Expert reveals tips on how to save for retirement
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As the end of the tax year approaches, there are plenty of pitfalls for Britons to watch out for. People may find that if they do not plan their pension drawdowns effectively, they could be hit with a nasty surprise.
Interactive investor, the Self-Invested Personal Pension (SIPP) platform, is warning those pension holders taking taxable income from their pension to leave plenty of time for their final payment of the tax year to enter their bank accounts.
If they fail to do so, they could face an unnecessary extra tax bill.
More than 200,000 pension holders are expected to move money into drawdown for the first time this year.
Some 106,619 people entered income drawdown or took an Uncrystallised Fund Pension Lump Sum (UFPLS) for the first time between October 2020 and March 2021, according to FCA figures.
Leaving the last drawdown payment of the tax year too late can result in the payment not entering someone’s account until after April 5.
This could potentially leave them with a higher tax bill to pay in the following year.
For example, someone drawing down their final payment before April 5 who receives a total income of £12,000 would not pay any tax on this income if it all came out in one tax year.
This is because it would be within the personal income tax allowance.
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However, if their final payment was delayed and came out of their bank account the following week, they would lose some of their tax-free allowance this tax year.
The result of this would be them paying more tax in 2022/23.
While all drawdown customers could have this problem, some people may be more at risk.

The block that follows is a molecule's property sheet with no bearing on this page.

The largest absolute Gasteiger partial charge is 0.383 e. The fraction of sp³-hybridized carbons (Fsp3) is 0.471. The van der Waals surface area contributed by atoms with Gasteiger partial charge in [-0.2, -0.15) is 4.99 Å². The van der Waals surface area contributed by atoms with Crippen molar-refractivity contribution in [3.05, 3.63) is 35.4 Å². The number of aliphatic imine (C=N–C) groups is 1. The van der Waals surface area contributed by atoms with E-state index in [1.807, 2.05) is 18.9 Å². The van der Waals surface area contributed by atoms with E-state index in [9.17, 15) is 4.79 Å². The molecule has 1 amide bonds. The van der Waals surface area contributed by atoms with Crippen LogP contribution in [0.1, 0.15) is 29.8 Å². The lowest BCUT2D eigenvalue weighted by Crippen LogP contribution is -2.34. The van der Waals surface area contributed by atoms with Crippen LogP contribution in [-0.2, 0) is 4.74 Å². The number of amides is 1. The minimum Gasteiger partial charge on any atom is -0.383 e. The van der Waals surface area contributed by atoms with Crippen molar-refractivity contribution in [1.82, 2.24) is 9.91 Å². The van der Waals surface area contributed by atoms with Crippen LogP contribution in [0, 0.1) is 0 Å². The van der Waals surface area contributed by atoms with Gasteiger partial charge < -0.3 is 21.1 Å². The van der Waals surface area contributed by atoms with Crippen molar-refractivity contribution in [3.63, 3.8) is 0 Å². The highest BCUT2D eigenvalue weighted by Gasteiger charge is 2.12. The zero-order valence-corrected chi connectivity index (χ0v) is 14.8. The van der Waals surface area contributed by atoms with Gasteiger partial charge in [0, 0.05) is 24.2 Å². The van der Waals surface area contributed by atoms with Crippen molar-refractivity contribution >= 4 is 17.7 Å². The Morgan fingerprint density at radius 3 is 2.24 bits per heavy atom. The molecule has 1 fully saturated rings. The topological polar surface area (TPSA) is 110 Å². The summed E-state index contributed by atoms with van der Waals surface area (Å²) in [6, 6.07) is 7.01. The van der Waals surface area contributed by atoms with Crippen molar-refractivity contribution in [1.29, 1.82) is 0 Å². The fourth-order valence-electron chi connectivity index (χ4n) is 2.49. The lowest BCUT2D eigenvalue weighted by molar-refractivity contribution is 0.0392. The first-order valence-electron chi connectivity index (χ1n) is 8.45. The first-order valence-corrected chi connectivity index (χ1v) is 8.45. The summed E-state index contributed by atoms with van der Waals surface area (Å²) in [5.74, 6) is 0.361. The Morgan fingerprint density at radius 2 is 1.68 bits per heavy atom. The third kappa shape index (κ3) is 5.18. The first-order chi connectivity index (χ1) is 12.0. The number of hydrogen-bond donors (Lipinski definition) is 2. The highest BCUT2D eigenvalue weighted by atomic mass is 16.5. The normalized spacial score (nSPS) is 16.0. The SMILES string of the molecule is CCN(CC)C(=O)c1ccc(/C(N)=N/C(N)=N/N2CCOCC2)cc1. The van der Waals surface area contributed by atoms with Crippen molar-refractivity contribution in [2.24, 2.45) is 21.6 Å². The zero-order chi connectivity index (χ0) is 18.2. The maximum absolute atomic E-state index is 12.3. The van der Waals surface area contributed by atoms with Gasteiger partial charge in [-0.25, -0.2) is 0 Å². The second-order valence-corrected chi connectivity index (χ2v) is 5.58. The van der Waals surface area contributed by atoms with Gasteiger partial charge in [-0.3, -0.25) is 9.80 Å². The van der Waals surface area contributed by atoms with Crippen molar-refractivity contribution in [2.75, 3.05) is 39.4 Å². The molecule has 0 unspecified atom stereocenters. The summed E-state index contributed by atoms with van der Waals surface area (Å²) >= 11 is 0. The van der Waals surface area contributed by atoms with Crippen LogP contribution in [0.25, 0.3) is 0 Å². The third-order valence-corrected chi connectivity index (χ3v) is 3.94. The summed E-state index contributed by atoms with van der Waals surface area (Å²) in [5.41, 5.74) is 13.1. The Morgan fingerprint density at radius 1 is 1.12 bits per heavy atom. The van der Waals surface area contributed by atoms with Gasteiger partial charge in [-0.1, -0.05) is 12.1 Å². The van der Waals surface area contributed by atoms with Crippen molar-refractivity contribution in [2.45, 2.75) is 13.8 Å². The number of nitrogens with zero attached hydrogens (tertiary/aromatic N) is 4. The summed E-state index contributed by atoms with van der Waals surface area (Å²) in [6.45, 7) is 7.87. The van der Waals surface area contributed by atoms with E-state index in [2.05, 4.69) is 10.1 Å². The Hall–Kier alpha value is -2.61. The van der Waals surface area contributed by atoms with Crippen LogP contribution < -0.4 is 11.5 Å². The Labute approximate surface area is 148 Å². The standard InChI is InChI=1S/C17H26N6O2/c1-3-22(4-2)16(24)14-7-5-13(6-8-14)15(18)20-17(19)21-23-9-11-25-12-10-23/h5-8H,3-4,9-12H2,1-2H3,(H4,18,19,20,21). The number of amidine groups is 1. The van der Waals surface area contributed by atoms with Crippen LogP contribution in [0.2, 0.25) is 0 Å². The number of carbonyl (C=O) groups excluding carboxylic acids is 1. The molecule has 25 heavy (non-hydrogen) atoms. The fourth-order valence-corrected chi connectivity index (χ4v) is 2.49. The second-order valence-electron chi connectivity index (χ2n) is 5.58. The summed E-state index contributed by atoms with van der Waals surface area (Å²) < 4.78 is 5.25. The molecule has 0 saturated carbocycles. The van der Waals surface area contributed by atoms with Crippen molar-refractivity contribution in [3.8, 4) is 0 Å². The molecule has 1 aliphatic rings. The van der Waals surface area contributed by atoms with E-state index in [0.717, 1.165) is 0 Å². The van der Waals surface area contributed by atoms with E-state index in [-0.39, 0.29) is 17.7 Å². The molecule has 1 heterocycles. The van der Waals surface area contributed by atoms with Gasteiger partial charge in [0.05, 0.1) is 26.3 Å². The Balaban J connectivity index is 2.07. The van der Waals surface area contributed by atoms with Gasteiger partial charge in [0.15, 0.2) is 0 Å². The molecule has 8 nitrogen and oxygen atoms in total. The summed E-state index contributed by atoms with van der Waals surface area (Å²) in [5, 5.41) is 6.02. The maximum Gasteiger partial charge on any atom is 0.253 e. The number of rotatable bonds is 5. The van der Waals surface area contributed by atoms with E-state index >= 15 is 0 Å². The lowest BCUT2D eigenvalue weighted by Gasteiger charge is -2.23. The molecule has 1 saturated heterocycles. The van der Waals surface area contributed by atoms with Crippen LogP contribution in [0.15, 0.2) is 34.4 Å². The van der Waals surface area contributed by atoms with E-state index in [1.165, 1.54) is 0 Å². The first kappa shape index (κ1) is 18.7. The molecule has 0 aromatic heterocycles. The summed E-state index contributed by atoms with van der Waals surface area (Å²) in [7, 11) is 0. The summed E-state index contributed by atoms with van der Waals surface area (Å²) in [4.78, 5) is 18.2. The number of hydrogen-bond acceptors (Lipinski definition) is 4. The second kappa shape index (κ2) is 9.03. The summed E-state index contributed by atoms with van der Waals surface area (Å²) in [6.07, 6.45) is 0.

In particular, those drawing from their pension pot for the first time are most likely to be caught unawares and leave it too late.
Becky O’Connor, Head of Pensions and Savings, interactive investor, warned Britons of the potential consequences of waiting too long to make their final drawdown of the year.
She said: “A few days delay in initiating the final drawdown payment of the tax year can make a big difference.
“The danger is that someone could lose out on some of their personal tax allowance and then face a higher tax bill the following year.
“Or, if they are approaching the higher rate tax threshold, they could miss out on withdrawals being taxed at the basic rate this year and end up paying higher rate tax next year.”
Ms O’Connor urged people to ensure they have planned in advance so as not to fall foul of the deadline.
She said: “To avoid this and to keep pension payments and any income tax owed as aligned as possible, it’s best to try and time the final withdrawal payment of the tax year with plenty of time to spare before April 5.
“That way, you can avoid the risk of losing out on tax allowances and lower tax rates now, then facing a higher bill next year.
“When managing pension withdrawals for tax purposes, timing can be everything. Don’t leave it too late.”
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